No excuse; you can be sustainable and a surgeon - here’s how | Miss Victoria Pegna



This on-demand teaching session is designed to help medical professionals become sustainable surgeons. Ms Victoria Pegna, an ST8 Colorectal Surgery Registrar in the KSS Deanery and environmentalist, shares her advice on how to achieve sustainability in the operating theatre. Victoria emphasizes that it is possible to make small changes such as using a bed sheet that can be washed instead of single use item and skin prep with solution from a re-useable gallipot instead of preparing with pre-packaged sticks that have zero evidence that they are better. Victoria encourages trainees to start conversations with the ones in charge as a first step towards changing conventions and tackling climate emergency.
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No excuse; you can be sustainable and a surgeon - here’s how | Miss Victoria Pegna

Learning objectives

Learning Objectives: 1. Identify sustainable practices available to surgeons to reduce their carbon footprints. 2. Explain the difference between single use items and re-usable materials and the associated environmental impacts. 3. Recognize the challenges of implementing sustainable practices within individual hospitals, as well as within a broader Royal College context. 4. Understand the existing recommendations and evidence supporting sustainable practices to reduce greenhouse gas emissions. 5. Create a plan to assess and implement sustainable practices in day-to-day operations of their own practice.
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The following transcript was generated automatically from the content and has not been checked or corrected manually.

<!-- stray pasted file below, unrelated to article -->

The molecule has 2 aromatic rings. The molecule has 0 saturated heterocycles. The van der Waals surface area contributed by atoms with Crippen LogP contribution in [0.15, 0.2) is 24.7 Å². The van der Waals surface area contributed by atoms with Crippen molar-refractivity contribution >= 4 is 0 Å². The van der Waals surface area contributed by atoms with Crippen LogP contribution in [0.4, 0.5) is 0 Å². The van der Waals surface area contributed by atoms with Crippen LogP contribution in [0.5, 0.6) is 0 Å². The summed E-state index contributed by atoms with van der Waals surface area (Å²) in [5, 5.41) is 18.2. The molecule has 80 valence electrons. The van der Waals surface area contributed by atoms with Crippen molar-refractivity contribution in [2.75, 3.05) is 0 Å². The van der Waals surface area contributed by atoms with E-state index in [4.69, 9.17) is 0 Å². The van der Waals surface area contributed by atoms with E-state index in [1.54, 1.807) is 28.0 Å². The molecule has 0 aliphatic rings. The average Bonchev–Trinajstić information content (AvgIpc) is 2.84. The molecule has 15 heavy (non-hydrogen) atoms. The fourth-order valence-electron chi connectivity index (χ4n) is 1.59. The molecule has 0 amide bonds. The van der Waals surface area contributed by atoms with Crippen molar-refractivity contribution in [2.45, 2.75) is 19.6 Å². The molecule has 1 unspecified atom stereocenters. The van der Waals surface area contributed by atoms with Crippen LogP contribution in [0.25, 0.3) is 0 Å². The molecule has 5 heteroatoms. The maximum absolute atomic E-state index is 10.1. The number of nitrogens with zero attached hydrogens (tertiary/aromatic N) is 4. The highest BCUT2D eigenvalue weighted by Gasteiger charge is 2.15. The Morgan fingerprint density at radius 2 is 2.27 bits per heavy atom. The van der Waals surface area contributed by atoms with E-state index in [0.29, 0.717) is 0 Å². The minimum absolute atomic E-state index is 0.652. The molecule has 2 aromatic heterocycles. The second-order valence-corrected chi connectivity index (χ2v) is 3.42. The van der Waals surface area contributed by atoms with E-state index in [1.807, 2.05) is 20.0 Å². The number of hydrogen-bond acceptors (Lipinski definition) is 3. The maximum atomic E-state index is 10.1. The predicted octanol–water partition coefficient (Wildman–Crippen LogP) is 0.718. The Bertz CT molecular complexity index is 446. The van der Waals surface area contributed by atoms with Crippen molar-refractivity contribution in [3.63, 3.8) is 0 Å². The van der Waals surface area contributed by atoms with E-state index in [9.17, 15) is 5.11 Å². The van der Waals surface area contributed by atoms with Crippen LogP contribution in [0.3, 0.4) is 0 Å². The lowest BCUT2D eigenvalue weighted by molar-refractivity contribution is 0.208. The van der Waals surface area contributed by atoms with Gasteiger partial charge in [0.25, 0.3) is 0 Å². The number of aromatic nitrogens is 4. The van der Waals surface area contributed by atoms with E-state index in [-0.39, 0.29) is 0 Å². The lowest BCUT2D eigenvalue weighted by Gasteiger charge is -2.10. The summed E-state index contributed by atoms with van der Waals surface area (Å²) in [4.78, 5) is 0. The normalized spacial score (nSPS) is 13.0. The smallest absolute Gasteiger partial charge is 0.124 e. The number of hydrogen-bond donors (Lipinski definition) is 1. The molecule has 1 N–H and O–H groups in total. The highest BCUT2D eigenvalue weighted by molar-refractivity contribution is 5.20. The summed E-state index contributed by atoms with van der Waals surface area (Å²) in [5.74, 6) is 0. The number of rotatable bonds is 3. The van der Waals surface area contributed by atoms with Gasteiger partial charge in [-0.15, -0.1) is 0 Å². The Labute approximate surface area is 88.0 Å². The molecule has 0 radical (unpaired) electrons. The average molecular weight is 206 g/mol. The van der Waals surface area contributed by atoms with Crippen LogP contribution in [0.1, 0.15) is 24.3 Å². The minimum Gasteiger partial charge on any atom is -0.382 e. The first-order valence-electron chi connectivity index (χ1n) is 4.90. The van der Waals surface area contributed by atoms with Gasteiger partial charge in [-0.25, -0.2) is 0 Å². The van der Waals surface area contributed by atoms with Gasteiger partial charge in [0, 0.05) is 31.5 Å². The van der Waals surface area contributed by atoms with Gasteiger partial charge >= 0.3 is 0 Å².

Uh Next up, we've got MS Victoria pregnant. Uh We'll give a, a speech on no excuse and that she'll tell you that you can be a sustainable surgeon and give you advice on how you can achieve that. Uh MS Bagna is an S T A colorectal surgery registrar in the K S S Dean Ary. She has biology BSC from U C L and MSC Neuroscience. Then studied medicine at Imperial College London, elected to Council in 2019, Victoria quickly co founded the S I S Sustainability and Surgery Comity on RCs, England Council and is currently a co chair and is an active environmentalist. She has been part of many sustainability projects including setting up the green surgery challenge and James Lynn Lyons priority setting partnership for sustainability. The floor is yours. Thank you for being us with us today. Thanks and thanks to an ill, I think, hopefully I'll be able to tackle some of the things that have been mentioned. Um And I think the one thing I wanted to say because obviously this is a trainee conference. Um everything I say or tips I give or things that I'm talking about or that I might have done, um I've done as a registrar, so you don't need to be a consultant to do these things. So it's really thinking about things that you can do as a trainee. And I think one of the things actually just on the opening slide to say is that um I got elected to the Royal College of Surgeons of England just nearly four years ago now. And one of the first things I did was I went, said to the Presidente, can I be on your environmental committee or whatever? And they didn't have one, they don't have a policy, didn't have anything. So one of the ways to change that is then to set something up. So I said, can I set it up? So then two of us set, set up the Sustainability and surgery group. So we obviously now chair it and then we've done everything on that to talk to you about um from that position. But as a registrar, so you don't need to be a consultant to do these things. Um uh uh from that, from being the chair of the Sustainability and Surgery Group, I've then spent the last three years trying to get all four Royal Colleges together to work together because that's another thing is that lots of the time all of us have got good intentions rule in our local hospitals, but you're not working in unison and it actually happens the same at the higher levels. You've got great hospital, doing great things. You might have the English College or whatever college, doing some good things. But if you're not doing it together, then really, we're not going to make big changes. So, after three years, I got the four Royal colleges to agree to declare a climate emergency. Um, that doesn't, that sounds like it would be an easy thing, but actually it wasn't an easy thing at all. But eventually in November last year they all declared a climate emergency. And what that means is that all the four Royal Colleges of Surgeons are recognizing that, that, that, that this is quite bad and that something needs to be done and that they're going to become, become more accountable and try to help guide practice a bit more. Um and actually take an interest. So, and then the other thing I want to say actually has been said before, sometimes you come to these talks, people come to these talks and they think, um I don't think I can do that as a trainee. No one's going to listen to me, but there are some things that you can do and I think it's better to do one or two things, not 61 like in that other study and, and even do them imperfectly rather than doing nothing at all because doing nothing at all is going to carry on with the climate emergency that we've got at the moment. Um I won't really well on this slide here, but it's so bad that we, you know, on death certificates. Now, we've seen a child die of pollution and it's such an important thing that we need to tackle because what's really important to remember here is that five, nearly 5% of greenhouse, our carbon footprint in England comes from the NHS. Uh And within that, within the NHS, some, about 50% of that comes from operating theaters that were all in every day. So even if we do one tiny thing in our operating theater, it actually has a really massive impact. Um So if you think you're not doing much, you are, and we'll talk about that in a second, a straightforward simple tonsillectomy that takes, let's say it takes 15, 20 minutes, something like that is the same carbon footprint is driving in your petrol car from here down to London and back again. So can you imagine what a robotic low anterior section would do or whatever your operation is? So, it's, it's a really, really huge carbon footprint that these operations have. Um the three areas that we've talked about that I won't dwell on this. Actually, we've talked about this or the, the single use items, the consumables, basically anesthetic gases, which is not really our domain. And then, and, and power supply, which actually we might have some implements on if we sort of listen onto the things that you can do and are single use instruments are the worst offenders. So, a bunch of us registrars came up with this green theater checklist and then we then presented it to the Royal Colleges who then looked at it and we're happy to endorse it. And the really good thing about this green theater checklist. I don't know if the QR code shows up on there and actually I did it on a Mac this and it hasn't translated very well, but the green theater checklist, um it's basically a tool for you to be able to go into your theaters and say, um this is what the Royal Colleges endorse. Uh And this is what we'd like to do. Um I won't talk too much about the anesthetic side. But what I do want to say is that every single I know that the, I know it's not translated very well, you'll just have to try and read what it says. Sorry, because it's from um uh an Apple computer. The everything that we've got on these 16 points um has got compendium of evidence to back it up with the evidence that's available. Um So when a for example, someone says, oh, you can't do that because there's no guidelines for that, then you can look on this and see that there are and you can challenge it. So one of the first things to think about is do they even need this general anesthetic for the operation? Do they need to the amount of carbon footprint there that drives from here to London and back again in a petrol car. So, if they've got a back abscess, do you really need to do that under a general anesthetic? For example, my argument would be no, um, and these statist to use the total intravenous anesthesia, but that's not necessarily our domain. However, if you were to bring this up when you do your, who's checking in the mornings and say, oh, I just wondered what, you know, what, what Germany in setting you're using. It just gets the conversation going and I think that's how you get behavioral changes, the conversation, you don't have to be pushy, you just start the start chatting. Um, and then I think there are other things you can think about like the, these, those slide sheets, those massive slide sheets that a single use really thick, full plastic sheet that a cost the hospital loads of money. But b they don't really work any better than just a bed sheet that can be washed. And there's no, like it's not an infection control issue. It's just something that companies have got rich from. So there are little things that you can do. You can, uh, you know, and change over really easily overnight. Um, the other thing to think about is don't, don't use it if you don't need it, I'll come onto that in a minute and when you're trying to get ready for surgery. This is one of the biggest things I want everyone to take away from today actually is scrub caps, gowns and drapes. And at the moment there isn't evidence to say that surgical site infections are worse when we use washable scrubs and drapes. At the moment. There isn't, I don't know whether trial will show something different. The Dragon trial, but at the moment there isn't. So we should be using washable scrubs, uh, washable drapes. I mean, I've even seen people coming in single use scrubs. Uh, I mean, it's, it's, it's horrific. And theater hats, we should just be all wearing our own theater hats. They're made of plastic. It's really bad. There's no need to wear a plastic scrub cap. You can do that tomorrow when you go into theater. Um, uh, I think, uh, in the NHS guidelines it says as well that you can, you can use these, um, these items too. So there's none of this kind of infection control nurse is saying, oh, sorry. You know, we're not really allowed to do that that you are, you are so it needs to be challenged and that's us on the shop floor that can challenge this and get the infection control in your department check to change it or just do it, which is what I do. Um, this gives you a few, a few bits of information and it's all in the compendium of evidence as well. Um, and it shows you that, it just, just not using that Drake, that gown that day, uh, making a washable one. You know, you don't, it's the same as driving, driving 10 miles in your car just for that, just for that gown. So it's really important that are really silly, small things you can do that will be really helpful. Um, if you've got the alcohol based rub the wash in your, in your hospital. Great. Use it. You do the first wash of the day scrub up and then after that, you can just use this to really, um, gel. Um, if you don't have it asked the department why they don't have it and then you can show them from our compendium the evidence that shows that it saves water. I mean, to be quite honest, you don't really need the evidence to know that it saves water. Of course, it saves water. It, it saves hundreds of liters of water per day. So, but if they want the evidence, there's some evidence there, another really big thing here is that there was a big our ct done. Um, here you can see it at the bottom showing that the clot hex prep sticks there in those plastic ones that are like terrible for the environment. Single use. They are no better than just using it in a galley potter reusable galley part that's slashed in or, or a bit of Betadine in the galley pot that slashed in So why are we using these sticks? I tell you why, because the companies are providing them someone up in procurement in NHS England and said yes to it. And then it just becomes like the norm, it just becomes the practice, but there is no evidence that it's better. And what's actually happening is it gets then infiltrated into some guidelines somewhere. And then these low income countries then end up feeling like they need to use these single use plastic sticks and they can barely afford the surgical equipment. But they're being told by who guidelines that they need to use these single use ones. And when an RCT was an international multi multi country are CT was on, it showed that it was no better. So we really need to challenge these things and I don't, I refuse to use them in art when I do um operations in my theater now and generally that people are, people will go along with it. So if you can show them the evidence intraoperatively, um what, what can you do? So um if you get a consultant level, when you get to consultant level, you can ask for your equipment to be what you actually need rather than stuff that you don't need. So that it used to be that when you put a chest drain in, for example, there's a massive long metal trocar that in for the last 15 years, no one's used a massive long sharp metal trocar and chest drain for chest trains. And it's just been in that pack year after year after year. So you just need to talk to, to the department's to make sure you've got what you want on your set, try to use stuff properly. So, I don't know if you notice sometimes like you'll have swabs handed to you in like a speck of blood goes on them and then that swab gets changed for a new, why just use it properly, make sure it's got blood on it and whatever else is on it, just use them properly, use them up. It's, you know, it's just common sense, this stuff try and try and um, talk to your scrub team about, can we use reusable stuff today? So the reusable drapes, can we use reusable galley pots? Um You don't need to open stuff that doesn't. So in your, when you put a catheter in, often in that set, the, the gloves are included in that set, but we all forget that and we all go and get a new pair of gloves, you know, which is in another packet. We use so many things doesn't necessarily, we just need to think about it a little bit more. Um One of my big bugbears is energy devices. So there's a really big company that's like the biggest company in the UK, probably in the world for energy devices that do you staplers across the colon. And um, in America, that company, um We'll re sterilize their, their single use stapler and they'll send it back to the hospital in the UK because the NHS just keeps buying them each time brand new single use because the NHS isn't very savvy when it comes to saving money. Um They, Ethicon I'm gonna, don't endorse just sorry, just said, um great, bring it on, bring it on, I'm ready. Know they know me, they blacklist to be on Twitter. Um um Anyway, Ethicon refused to endorse re stabilization in the UK. So there's a company called Vanguard, for example, that will re sterilize it and then, and, and, and approve it as well. So it's completely done properly. There's no, it's all been approved through proper guidelines. But Ethicon don't, don't endorse this because they make loads of money because it's 500 quid a stapler, whereas Vanguard will send it back to you for 200 lbs and then you get, you get paid 11 lbs to send it back to be re sterilized. So there's lots of really silly little things that as a trainee every huh hospital I've gone to, I've told the hospital department about this vanguard, for example, whatever, what it doesn't matter what, what, what it is. Um and other other equipment providers and it's that by the end of my year on that rotation, we've, I've saved the hospital tens of thousands of pounds. Um So it's really, so this and that's as a reg just mentioning it because when you're talking about money, people listen. So that's the way I think is the in for the environmental thing for me is to try and show that it will also saves money. Um And then I think, think about skin sutures and like when you close up just use sutures, why, why use clips unless there's really a clinical need, fine if there is great. But if there isn't use sutures, because otherwise they have to go and see a nurse have to drive to their GP, have to use a single use clip remover as well to get it removed and they have to have a dressing on. So just, just try and think of small things like that that you can do and change your behavior with. I'm not saying do everything open and don't do it minimally invasive because I'm very keen on minimally invasive operations. But, but I'm just demonstrating here that it's three times as bad in general for the carbon footprint of, of the, for the operation. If you do stuff either laparoscopically or robotically, so it's not going away minimally evasive is the future. So we need to try and think what we can do to reduce our carbon footprint whilst using minimally invasive stuff. So, can we use reusable ports? Can we use reusable clip? A pliers? Can we use reusable scissors every time you do an appendix, they open up a single, you scissor that I cut a suture with, and I cut the basic, you know, it's like one cut. So we just need to ask the department's to get in the reusable scissors. And then when people say, oh, but 20 years ago I use those reusable scissors and they weren't sharp, so I don't want to use them ever again. There's a company that just provides you with new Caesareans. So they are brand new. It's just the handles re sterilize herbal. Um And it's just, it, it's just this kind of, oh, we've tried this before and it doesn't work attitude. But we as the young trainees and the future of surgery don't need to have that attitude. We have the power to ask for things and to change things. And when you become consultants, you can then say no, I really do want that, please. Um And we have the, we get the conversation starting now during our training years. Um, when he was already said about recycling, it's great to recycle. It's got the lowest impact out of all the whole of the NHS footprint for surgery, but it's great to try and put things in their bags correctly. It's done really badly. It's also really bad every time an orthopedic surgeon washes out the knee with a single use squirter thing, it's got six batteries in it. The whole thing is single use. That kind of stuff is just crazy. There is a company that also takes in your energy devices and all the things that, um, that are long and metal and big and plastic and they will separate it out for you. So, not Viola, but there's another company that would, uh, um, so there are ways around it, but that's the slightly lower on, on, on big, big step improvements. Um, we need to repair things rather than just chuck them away. We need to turn off everything at the end of the day. So if you've got 20 operating theaters like where, like where I work at the moment, um And only one of them is see, pods, you only need one theater that's up and running for 24 hours all the time. The other 19 should have everything turned off at six PM. Whatever time they finished at the end of the day, the gas scavenging systems need, turning off the lights need, turning off the computers need turning off. You could save your energy bill for that theater departments 70% by just turning off everything. Now that is tricky for us as trainees because obviously how do we go around doing that? But we can certainly do projects, quality improvement projects, audit, show financial implications if you want to do that as well. Presented the department and show them how much money they will save if they use gel gel wash, turn off a few lights and a few air conditioning systems. But we, we need behavioral change we actually need policies in place to have this done. But that is a really big energy saving, money saving and environmental savings. We do that and then gloves. I don't, I don't really want to get me started on gloves, but basically everyone puts on a glove to shake a patient's hand. Do you do that when you're in the street? Shake someone's hand, you don't put a glove on. So why do we do it in the hospital? Why do we examine patients' arms with a glove on? Why do we, why do we put a set of gloves on the 10 people that are in theater, put on a set of gloves to move the patient 30 centimeters on a bed. It is just madness. We're about to wash our hands anyway to do the operation. So there are so many things that we can do differently. In addition to that, in addition to that, the gloves are all made in slave labor conditions by Children in Malaysia. The world's gloves provided by basically two providers provide about 80% of them, all of which all the time they get shut down for slave labor conditions. Children Rohingya meant refugees, working, having their passports taken away. And there we are checking, putting a pair of gloves on to shake a patient's hand or to touch there to touch their arm. So there are things like that, that tomorrow you can change, not, not do that because it's having such a impact financially on the NHS, but also on the ethical trade of these, these items that the NHS buys. Um And one thing I just would say is that it's great that we've showed that if you change your gloves, when you're closing a wound helps reduce surgical site infections, it might be helpful to also look at whether we just put a bit of iodine on that wound and maybe put some iodine on our gloves and on our, our instruments as well. Would that give us the same, the same outcomes for surgical site infections rather than everybody changing their gloves for, for sterile gloves, especially if you're in a country that's a low income country that can't really afford all these extra gloves, but they might be able to afford a slush of iodine instead. So I think, I think it's great to show that it's great to use gloves and change gloves. But actually, are there alternatives out there that might be a little bit more helpful for saving money in the NHS? But also saving the low income countries, um, money and wasted as well. So lots of things you can do tomorrow. I really hope that I've helped to make you think about a few of these things, but put your own scrub cap on, choose the scrubs that are washable and the drapes that washable and the gowns that are washable and don't put a pair of gloves on every single time you do, you walk into a hospital ward and if you've got any questions, I'm happy to take them. Thank you very much for such a powerful speech. I think a lot of us have got a lot to take home and we know what we can do when we go back to our day to day work, how to start the change and how to make a difference in terms of moving towards more sustainability. We have got uh not that much time. I'll have one quick question from the audience. Do we have a question? Yes, absolutely. What? See that because I just, no. Uh Yeah, I'm scared of them. Can you hear me now? Yes. Good. Right. I'm taking a risk here and declaring that I am an intensive care and anesthetic consultant by background and especially I'm on stage tomorrow. Doctor. Hello. Right. First of all, just to say, I do hope that if you do engage in this conversation in the, in the states that they will be receptive. Certainly in my own hospital with band Desflurane will stop. Um Second of all, just a question about your training, your curricula going forward. Do you think this should be a subject of all surgical curricula going forward or should be even be putting in the G P C S? So yes, I do think it should be a subject. We've already lobbied the parties that need to be involved to put it on the curricula and there have already been some mutterings that basically they are in support of that and they will, it's a really, really long process as is everything with that kind of thing. And I want to like hit my head against the wall sometimes, but yes, we are trying to do that. I hope that we see it. And on the shop floor, there are lots of universities that are now starting to include in part as part of their medical school training. I'm I was based at Brighton and actually brighter medical score really partners in this. And actually I talked the other day on of course, the medical students, I did the sustainability part. Um it was part of their curriculum. So yes to that. And secondly, an East tests are brilliant because they are way ahead of the game. When it comes to sustainability. We are so behind in surgery and we need to take a leaf out of your book and actually most of the evidence we've had to use to, to research the compendium has actually come from an East is that have done it. So I actually hope that we um it's not, it's not asked making the conversation within East. It's really, it's, it's the other way around. So yeah, you guys are way ahead. Brilliant. Thank you so much, MS Beckner. Thank you for your time.